Although the world is still in COVID-19 crisis mode, policymakers can begin to find ways to bridge this energy service gap by engaging with the private sector and development institutions to map out specific healthcare, sanitation and water distribution services that require electricity access. The private sector is in a position to provide insight into what the value-added services to the customer are that can generate revenue and therefore provide a business case for electricity service provision for these essential services. Deliberate consideration of these services allows for questions to be raised around the risks to the private sector, as well as the required financing, and questions about the potential for these services to overcome challenges faced by the public sector in providing access to healthcare, clean water and sanitation.
For example, while these low hanging fruits could provide potential sources of consumer demand for off-grid companies, there remain barriers on the ground that policymakers can address that could facilitate connections between water, sanitation, and healthcare services and off-grid electrification companies. For instance, affordability still remains a challenge in most rural areas. Healthcare centres remain underfunded and may not be able to afford to pay for better energy services. In this case, policymakers can explore the possibility of subsidising project developers to provide healthcare energy services. Removing this barrier would not only reduce the cost of electricity services, but also facilitate the provision of improved healthcare services. Further, deliberately linking these types of services gives the policymaker an opportunity to incentivise the energy company to develop tailor-made business models and products that can serve these markets.
Policymakers are in a position to safeguard rural economies against future pandemics through the services enabled by the off-grid electricity sector. However, intentionally taking steps toward connecting these dots must be thoroughly examined. It is high time policymakers thought about it, as it opens up new ways of thinking about service provision and energy access in Sub-Saharan African countries.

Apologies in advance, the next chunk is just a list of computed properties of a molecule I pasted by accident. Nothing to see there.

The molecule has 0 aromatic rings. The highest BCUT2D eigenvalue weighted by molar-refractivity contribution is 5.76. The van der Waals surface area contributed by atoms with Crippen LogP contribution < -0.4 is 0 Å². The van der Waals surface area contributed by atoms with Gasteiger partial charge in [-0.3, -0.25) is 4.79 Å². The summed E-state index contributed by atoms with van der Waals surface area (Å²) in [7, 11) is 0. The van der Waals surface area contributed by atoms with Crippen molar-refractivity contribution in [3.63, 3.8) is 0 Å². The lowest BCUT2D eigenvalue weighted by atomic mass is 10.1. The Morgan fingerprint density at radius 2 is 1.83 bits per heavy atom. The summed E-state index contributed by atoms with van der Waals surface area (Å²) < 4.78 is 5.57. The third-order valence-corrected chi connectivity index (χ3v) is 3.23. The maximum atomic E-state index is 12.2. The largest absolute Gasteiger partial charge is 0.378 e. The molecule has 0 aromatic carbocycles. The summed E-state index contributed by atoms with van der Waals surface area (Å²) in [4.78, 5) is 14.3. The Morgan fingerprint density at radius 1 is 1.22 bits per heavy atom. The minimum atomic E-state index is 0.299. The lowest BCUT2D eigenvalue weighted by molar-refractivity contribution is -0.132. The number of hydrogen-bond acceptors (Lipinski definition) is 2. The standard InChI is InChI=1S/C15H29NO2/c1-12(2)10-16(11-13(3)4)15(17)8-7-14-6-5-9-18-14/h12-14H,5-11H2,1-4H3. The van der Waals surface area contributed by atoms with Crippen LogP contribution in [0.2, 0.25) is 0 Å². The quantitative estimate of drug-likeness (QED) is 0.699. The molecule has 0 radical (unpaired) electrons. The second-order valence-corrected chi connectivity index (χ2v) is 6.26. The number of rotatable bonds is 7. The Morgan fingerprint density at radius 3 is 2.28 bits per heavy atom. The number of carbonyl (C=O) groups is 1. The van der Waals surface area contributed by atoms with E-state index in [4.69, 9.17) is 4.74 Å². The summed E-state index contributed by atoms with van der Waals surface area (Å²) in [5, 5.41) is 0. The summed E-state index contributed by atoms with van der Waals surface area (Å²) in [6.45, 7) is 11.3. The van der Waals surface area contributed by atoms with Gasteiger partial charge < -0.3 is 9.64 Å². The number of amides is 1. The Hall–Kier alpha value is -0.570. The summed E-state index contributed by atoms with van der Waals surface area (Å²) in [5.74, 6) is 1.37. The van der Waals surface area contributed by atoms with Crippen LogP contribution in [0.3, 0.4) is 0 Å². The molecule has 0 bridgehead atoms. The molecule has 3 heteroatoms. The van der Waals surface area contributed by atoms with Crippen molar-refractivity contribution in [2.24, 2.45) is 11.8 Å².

Cover Photo Courtesy: Photo by Nicolas COMTE on Unsplash
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Suggested citation: Agutu, Churchill Omondi. “Building Resilience to the Next Pandemic: The “Power” of the sub-Saharan Africa’s Off-grid Electricity Sector”, Energy Blog @ ETH Zurich, ETH Zurich, July 14, 2020, https://blogs.ethz.ch/energy/africa-off-grid/
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What sub Sarah countries needs for a win- win situation is just oil and gas. The technology for off grids and/or renewable isn’t matured enough and still has alot of constraints.
Why don’t we use what we have, what is known and what is understood perfectly and optimize what we we can out of it for developing african.
Hello Steve thanks for your comment, the blog post is written on the basis that on-grid and off-grid electrification approaches are both necessary in working towards reaching 100% electrification by 2030. You can find out more about this in the IEA’s Africa Energy Access Outlook (https://www.iea.org/reports/africa-energy-outlook-2019). The blog also focuses specifically on the existing off-grid electricity sector which is primarily driven by private sector. Since private sector is already working towards provision of electricity services in rural areas, policy makers (who are working toward reaching 100% electrification) are in a position to not only meet electrification targets but also to enable provision of additional energy enabled services ( the low-hanging fruits which can be explored).